Officer Amber Guyger Fired, But Not For Shooting Botham Jean

Sandy Malone

The Dallas police chief said Officer Amber Guyger had been fired for something she did on the day of her arrest.

Dallas, TX – The Dallas police chief has fired the officer who is facing manslaughter charges after she fatally shot a man she believed was in her own apartment.

Chief U. Renee Hall put out a press statement on Monday that said a hearing had been held on 30-year-old Dallas Police Officer Amber Guyger’s status.

“An Internal Affairs investigation concluded that on September 9, 2018, Officer Guyger, # 10702, engaged in adverse conduct when she was arrested for Manslaughter,” the chief’s statement read.

That statement appears to refer to some action taken by then-Officer Guyger on the day of her arrest.

The firing came after two weeks of protests in the city, and widespread calls for the chief to terminate Officer Guyger’s employment with the Dallas Police Department (DPD).

The chief had said she couldn't fire Guyger for the shooting itself until the investigation was complete.

The shooting occurred as the off-duty officer returned home from work just after 10 p.m. on Sept. 6, after having worked 14 hours serving warrants in high crime areas of the city.

Officer Guyger parked on the 4th floor of the parking garage adjacent to her apartment building, WCAU reported.

The affidavit said the garage levels correspond with the floors in the apartment complex. Officer Guyger lives on the 3rd Floor of the Southside Flats apartment complex, and should have parked on the 3rd floor where her apartment was.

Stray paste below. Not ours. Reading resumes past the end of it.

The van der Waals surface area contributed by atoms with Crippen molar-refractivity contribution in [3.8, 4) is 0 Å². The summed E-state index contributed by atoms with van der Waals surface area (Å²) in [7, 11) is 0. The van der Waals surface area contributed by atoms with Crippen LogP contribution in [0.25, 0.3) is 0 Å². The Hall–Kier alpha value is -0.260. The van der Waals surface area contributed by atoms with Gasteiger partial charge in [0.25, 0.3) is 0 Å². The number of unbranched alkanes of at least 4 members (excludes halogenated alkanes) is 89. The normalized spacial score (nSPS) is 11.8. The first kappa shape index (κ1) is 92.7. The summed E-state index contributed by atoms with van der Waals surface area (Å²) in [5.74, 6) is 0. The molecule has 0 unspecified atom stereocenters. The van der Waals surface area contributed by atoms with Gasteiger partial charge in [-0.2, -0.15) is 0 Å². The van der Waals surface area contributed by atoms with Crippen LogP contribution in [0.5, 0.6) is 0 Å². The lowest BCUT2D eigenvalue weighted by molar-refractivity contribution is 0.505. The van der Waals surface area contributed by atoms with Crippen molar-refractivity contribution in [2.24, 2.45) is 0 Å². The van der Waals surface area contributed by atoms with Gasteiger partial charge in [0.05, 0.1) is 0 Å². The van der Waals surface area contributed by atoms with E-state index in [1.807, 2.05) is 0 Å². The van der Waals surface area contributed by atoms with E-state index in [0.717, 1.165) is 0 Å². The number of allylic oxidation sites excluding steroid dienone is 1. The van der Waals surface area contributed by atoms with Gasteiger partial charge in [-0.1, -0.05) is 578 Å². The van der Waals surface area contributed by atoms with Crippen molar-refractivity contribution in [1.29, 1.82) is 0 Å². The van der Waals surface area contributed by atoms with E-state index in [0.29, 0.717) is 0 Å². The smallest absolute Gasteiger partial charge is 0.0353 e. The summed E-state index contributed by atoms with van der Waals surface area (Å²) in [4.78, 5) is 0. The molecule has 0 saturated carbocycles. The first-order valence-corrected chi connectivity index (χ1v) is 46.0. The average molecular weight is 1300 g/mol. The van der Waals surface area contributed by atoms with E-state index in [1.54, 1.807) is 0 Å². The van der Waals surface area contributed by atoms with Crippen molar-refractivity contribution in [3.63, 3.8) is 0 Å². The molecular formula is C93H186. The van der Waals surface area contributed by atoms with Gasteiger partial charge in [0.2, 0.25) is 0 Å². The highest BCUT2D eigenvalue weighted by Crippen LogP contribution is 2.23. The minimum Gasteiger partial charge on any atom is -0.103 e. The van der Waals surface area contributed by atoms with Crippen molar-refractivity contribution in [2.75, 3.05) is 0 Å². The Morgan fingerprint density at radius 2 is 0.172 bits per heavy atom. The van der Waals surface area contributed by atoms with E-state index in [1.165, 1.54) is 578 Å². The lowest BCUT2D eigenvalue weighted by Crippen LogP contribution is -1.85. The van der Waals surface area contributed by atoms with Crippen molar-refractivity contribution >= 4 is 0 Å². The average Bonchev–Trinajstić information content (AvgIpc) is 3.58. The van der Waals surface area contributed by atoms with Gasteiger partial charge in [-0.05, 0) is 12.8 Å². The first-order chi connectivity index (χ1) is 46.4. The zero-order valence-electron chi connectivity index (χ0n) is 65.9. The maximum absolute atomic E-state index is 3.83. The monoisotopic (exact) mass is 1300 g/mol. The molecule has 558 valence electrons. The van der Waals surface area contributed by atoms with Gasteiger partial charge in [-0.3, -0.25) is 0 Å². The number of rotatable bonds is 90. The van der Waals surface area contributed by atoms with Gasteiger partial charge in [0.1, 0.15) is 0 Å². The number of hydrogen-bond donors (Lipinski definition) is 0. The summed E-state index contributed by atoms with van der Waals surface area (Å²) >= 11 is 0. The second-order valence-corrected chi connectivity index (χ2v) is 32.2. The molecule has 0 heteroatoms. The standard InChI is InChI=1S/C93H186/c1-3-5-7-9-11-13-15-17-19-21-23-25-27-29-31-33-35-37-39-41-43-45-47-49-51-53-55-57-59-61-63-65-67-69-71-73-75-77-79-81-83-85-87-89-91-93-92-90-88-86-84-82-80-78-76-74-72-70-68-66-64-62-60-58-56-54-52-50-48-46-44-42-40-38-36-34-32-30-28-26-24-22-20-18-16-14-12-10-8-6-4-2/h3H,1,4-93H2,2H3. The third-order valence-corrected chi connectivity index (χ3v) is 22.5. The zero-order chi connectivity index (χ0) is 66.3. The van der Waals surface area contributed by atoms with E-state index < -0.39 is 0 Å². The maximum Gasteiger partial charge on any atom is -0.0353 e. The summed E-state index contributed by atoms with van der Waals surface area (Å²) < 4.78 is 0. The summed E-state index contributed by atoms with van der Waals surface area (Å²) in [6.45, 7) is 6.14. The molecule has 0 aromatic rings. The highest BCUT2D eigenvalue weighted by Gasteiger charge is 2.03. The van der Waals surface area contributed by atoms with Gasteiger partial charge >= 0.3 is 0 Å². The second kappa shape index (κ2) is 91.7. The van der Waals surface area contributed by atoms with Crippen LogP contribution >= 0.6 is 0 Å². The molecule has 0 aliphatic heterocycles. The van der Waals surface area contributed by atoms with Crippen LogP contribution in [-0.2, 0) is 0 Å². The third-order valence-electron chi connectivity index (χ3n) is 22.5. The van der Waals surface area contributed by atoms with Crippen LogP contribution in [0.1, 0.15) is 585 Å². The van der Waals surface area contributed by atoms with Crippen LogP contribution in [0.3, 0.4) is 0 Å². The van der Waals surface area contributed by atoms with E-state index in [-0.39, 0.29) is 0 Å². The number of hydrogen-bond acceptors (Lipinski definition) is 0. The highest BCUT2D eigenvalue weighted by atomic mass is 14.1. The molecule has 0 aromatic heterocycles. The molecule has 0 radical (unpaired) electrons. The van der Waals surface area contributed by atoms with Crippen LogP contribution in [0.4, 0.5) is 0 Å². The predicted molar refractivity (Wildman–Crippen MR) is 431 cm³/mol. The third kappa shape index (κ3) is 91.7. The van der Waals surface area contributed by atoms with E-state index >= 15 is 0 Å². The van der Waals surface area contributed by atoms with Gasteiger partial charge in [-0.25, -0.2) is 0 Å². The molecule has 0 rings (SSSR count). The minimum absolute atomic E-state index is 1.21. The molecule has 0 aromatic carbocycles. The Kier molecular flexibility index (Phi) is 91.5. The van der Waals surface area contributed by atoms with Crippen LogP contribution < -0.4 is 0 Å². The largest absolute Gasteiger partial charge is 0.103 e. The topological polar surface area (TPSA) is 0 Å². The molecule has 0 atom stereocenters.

Officer Guyger proceeded into the building and went to the door of the apartment she believed to be her own and inserted her key.

The affidavit used to get the warrant for the officer’s arrest said the door to the 4th Floor apartment was not completely shut. It’s been reported that the Southside Flats apartments use a keycard entry system.

“She inserted a unique door key, with an electronic chip, into the door key hole,” the affidavit said. “The door, which was slightly ajar prior to Guyger’s arrival, fully opened under the force of the key insertion.”

The sound of the door opening alerted 26-year-old Botham Jean, who went to see what was going on at his front door, the affidavit said.

Officer Guyger saw the silhouette of someone in what she believed to be her own apartment, and drew her firearm, WCAU reported. The affidavit said she believed she was being robbed.

She gave verbal commands that were ignored by Jean, according to the affidavit. Then she fired her weapon in the dark at the person twice, striking him once.

The arrest affidavit said it wasn’t until Officer Guyger was already on the phone with 911, that she reached to turn on the lights and she realized she was not in her own apartment.

She went into the hall and checked the address on the door, and confirmed for the dispatchers that she was in unit 1478, one floor above her own apartment, WCAU reported.

Jean was transported to Baylor Medical Center in Dallas where he later died.

The Texas Rangers are conducting the investigation into the shooting.

Initially, Chief Hall told angry protesters at a Town Hall meeting on Sept. 18 that she could not fire the officer before an internal investigation had been completed, the Dallas Morning News reported.

Thomas Taylor, Chief Hall’s chief of staff, said that an administrative hearing was on hold until after the criminal investigation was completed.

Chief Hall explained in a written statement on Sept. 20 that she didn’t want to risk compromising the criminal investigation into the shooting by changing Officer Guyger’s employment status.

"As an employer, DPD can compel Officer Guyger to provide a statement during a DPD administrative investigation and those statements given to DPD could potentially compromise the criminal investigation," the chief said in a statement.